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An interim analysis of the ANGIOCAT trial suggests immediate angiography could help preserve function and improve outcomes in the treatment of patients with stroke caused by a large vessel occlusion compared to the current standard of performing a CT scan.
Data presented in a late-breaking session as part of the American Stroke Association’s International Stroke Conference (ISC) 2021 provides evidence suggesting immediate angiography could be a more effective approach than standard computed tomography (CT) scan for strokes caused by a large vessel occlusion.
An interim analysis of 150 stroke patients from a randomized study, data from the ANGIOCAT trial indicate receiving immediate angiography was associated with a reduction in in-hospital delays, increased odds of undergoing endovascular treatment, and improved disability scores compared to standard CT scans.
“Stroke patients transferred directly to an angiography suite were less likely to be dependent for assistance with daily activities compared to the stroke patients who received the current standard of care—CT scan,” Manuel Requena, PhD, a neurologist and neurointerventionalist fellow at Vall d'Hebron Hospital in Barcelona, Spain, in a statement. “More frequent and more rapid treatment can help improve outcomes for our stroke patients.”
Launched in 2018, ANGIOCAT was designed to assess the efficacy of a direct transfer to angio-suite (DTAS) of patients with a suspected LVO stroke admitted to the Vall d’Hebron Hospital within 6 hours of symptom onset.
The interim analysis presented at ISC 21 represented data from the first 150 patients included in the study. This patient group had a mean age of 73.0±13.1 years, a mean onset to door time of 224.9±103.4 minutes, a median admission NIHSS of 18 (14-21), and the rate of direct admissions was 32.6%.
Investigators noted there were no significant differences in baseline variables observed between either study arms. Additionally, investigators found rates of spontaneous intracerebral hemorrhage, LVO strokes, and intravenous tissue plasminogen activator (tPA) treatment were similar between the study arms.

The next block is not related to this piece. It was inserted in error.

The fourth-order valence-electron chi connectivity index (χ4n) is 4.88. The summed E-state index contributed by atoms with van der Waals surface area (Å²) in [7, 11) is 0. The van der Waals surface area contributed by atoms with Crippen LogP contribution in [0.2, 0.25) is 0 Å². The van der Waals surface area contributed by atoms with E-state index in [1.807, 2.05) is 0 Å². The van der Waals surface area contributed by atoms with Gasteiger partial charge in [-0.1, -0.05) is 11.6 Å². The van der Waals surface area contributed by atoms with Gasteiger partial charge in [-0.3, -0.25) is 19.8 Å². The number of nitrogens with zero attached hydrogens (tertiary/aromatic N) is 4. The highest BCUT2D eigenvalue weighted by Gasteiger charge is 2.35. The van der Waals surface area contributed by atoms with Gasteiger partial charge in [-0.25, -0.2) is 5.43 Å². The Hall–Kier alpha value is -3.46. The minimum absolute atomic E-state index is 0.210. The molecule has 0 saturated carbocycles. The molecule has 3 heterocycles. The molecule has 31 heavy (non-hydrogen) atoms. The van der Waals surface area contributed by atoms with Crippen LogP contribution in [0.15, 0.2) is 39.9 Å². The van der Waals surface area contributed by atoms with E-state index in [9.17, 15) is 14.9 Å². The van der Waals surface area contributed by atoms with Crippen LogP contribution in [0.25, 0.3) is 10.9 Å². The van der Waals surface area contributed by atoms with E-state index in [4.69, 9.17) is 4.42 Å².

In an intention to treat analysis of 128 patients, endovascular treatment was not performed among 9.5% of patients randomized to CT and 0% among those randomized to DTAS (P=.01). Further analysis indicated DTAS was associated with a reduced door to groin time (19 [IQR 15-24] vs 43 [37-52] minutes; P <.01) and reduced onset to reperfusion time (277.2±110 vs 331.0±121 minutes; P=.015).
Additionally, the interim analysis suggests DTAS was associated with reduced severity of disability over the range of the modified Rankin Score at 3 months, with an adjusted odds ratio for 1-point improvement of 2.14 (95% CI, 1.10-4.18; P=.014). Meanwhile, investigators found rates of symptomatic intracerebral hemorrhage and in-hospital mortality were comparable between the study arms.
Investigators cautioned clinicians to consider the limitations within their study before overinterpretation of results. These limitations included the study center already possessing extensive experience in immediate angiography and the lack of monitoring by an external review group. These limitations withstanding, investigators purport the results of their study provide evidence that warrants further examination of immediate angiography for improving functionality and outcomes following LVO strokes.
“Our study is the first clinical trial that shows the superiority of direct transfer to an angiography suite,” said Requena. “Our findings were close to what we expected, and we were surprised that they occurred so early in the study. We trust that they will be confirmed in ongoing, multicenter, international trials.”
This study, “Evaluation Of Direct Transfer To Angiography Suite Vs. Computed Tomography Suite In Endovascular Treatment Of Stroke: ANGIO-CAT Randomized Clinical Trial,” was presented at ISC 21.